• $\begingroup$ @CptReynolds: As I read it, in both cases icing changed the aerodynamics. With a clean aircraft this would not had happened. $\endgroup$ – Peter Kämpf Feb 1 '17 at 10:23
  • $\begingroup$ Sorry but I consider this to be quite a misleading description on the root cause of PIOs. PIOs occur due to a lag in the feedback system so that the aircraft is not responding as the pilot expects it to. Rapid movement is not a problem per se, there are very agile combat aircraft that are PIO resistant. Also you can get low frequency PIO problems, e.g. a phugoid PIO, the space shuttle early design had a PIO problem on approach which wasn't rapid movement. Finally the YF-22 was a rate limit PIO and not the FCS gains. When it went into rate limit it introduced a lag leading to the PIO. $\endgroup$ – Adrian Feb 2 '17 at 17:04
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    $\begingroup$ @Adrian: This was not meant to be a definition of what a PIO is. Did you read and comprehend the question? It seems the asker is keenly aware of what a PIO is and wonders about the role of the FCS in it. $\endgroup$ – Peter Kämpf Feb 2 '17 at 22:20
  • $\begingroup$ I did read the question. However my comment was in reply to your response not to the original question. If it was not meant to be a definition of what a PIO is then why start with "PIOs occur because"? With it becoming the accepted answer I think a little more rigour in the answer is required and in my opinion some of the description related to PIOs is misleading. $\endgroup$ – Adrian Feb 3 '17 at 9:24

Maybe, but it would require giving a special feedback to the pilot.

PIO occurs when the pilot input is lagging or leading the tendency the pilot is trying to correct, so the pilot ends up reinforcing it, instead of dampening the oscillation.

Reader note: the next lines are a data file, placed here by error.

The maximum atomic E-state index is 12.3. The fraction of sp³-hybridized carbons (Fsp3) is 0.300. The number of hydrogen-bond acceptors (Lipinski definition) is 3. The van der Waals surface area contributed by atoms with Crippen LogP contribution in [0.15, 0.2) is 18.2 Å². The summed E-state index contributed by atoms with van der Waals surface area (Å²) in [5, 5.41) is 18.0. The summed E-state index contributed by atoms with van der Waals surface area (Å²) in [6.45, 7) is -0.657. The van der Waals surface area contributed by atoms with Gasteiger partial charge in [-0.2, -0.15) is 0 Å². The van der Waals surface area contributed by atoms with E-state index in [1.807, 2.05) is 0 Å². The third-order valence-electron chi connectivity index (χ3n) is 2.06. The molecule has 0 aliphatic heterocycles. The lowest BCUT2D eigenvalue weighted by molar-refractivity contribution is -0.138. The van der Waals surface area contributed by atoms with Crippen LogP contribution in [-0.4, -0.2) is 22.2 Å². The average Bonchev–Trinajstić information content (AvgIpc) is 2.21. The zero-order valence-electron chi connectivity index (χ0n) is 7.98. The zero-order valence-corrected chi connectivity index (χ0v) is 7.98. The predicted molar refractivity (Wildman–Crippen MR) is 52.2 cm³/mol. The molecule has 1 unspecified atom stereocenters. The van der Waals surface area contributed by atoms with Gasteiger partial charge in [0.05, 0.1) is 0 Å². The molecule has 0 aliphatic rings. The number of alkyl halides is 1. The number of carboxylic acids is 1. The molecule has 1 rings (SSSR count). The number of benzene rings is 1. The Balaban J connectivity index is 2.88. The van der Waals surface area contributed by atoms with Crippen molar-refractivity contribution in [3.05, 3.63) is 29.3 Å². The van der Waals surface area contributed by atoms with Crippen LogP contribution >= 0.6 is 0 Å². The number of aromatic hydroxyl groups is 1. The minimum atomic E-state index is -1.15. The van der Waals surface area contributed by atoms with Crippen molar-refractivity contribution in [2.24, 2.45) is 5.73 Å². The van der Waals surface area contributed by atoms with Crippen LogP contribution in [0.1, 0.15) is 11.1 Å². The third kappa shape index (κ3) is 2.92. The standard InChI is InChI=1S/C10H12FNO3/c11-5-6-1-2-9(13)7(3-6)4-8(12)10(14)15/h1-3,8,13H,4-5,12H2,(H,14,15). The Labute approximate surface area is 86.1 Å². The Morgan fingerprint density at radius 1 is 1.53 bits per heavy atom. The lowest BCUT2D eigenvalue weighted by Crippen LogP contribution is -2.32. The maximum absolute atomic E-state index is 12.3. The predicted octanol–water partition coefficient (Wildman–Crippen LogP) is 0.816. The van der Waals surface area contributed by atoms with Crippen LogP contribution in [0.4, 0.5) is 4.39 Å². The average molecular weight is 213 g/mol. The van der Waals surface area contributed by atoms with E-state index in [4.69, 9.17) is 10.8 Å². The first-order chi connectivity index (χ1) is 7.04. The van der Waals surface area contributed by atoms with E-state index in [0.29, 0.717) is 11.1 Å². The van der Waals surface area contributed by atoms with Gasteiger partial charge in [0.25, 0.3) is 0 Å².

To break this loop there would need to be some kind of instrument or display that enabled the pilot to visualize the lag and also indicate how much control movement is necessary to correct it. Such a system would not be trivial to design.

One point of fly by wire systems is to make PIO unlikely because the pilot does not have to guess how much input will generate a certain result. The pilot just says, I want to fly level and the plane takes care of the rest. In other words the pilot does not need to guess how much to move the stick to level the plane. Thus, a fly by wire system should theoretically make what you are proposing unnecessary in the first place.

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    $\begingroup$ "To break this loop there would need to be some kind of instrument or display..." Or a pilot that realizes their mistake and stops making that mistake. A PIO only happens because the pilot "chases the ball", once you realize you are in that situation all you have to do is hold steady or go around. $\endgroup$ – Ron Beyer Jan 30 '17 at 19:59
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    $\begingroup$ Fly by wire systems don't make PIO unlikely by pure virtue of being FBW. If the FBW emulates behaviour of mechanical controls like the Boeing one, PIO is just as likely. The flight laws is what might prevent PIO. $\endgroup$ – Jan Hudec Jan 31 '17 at 18:52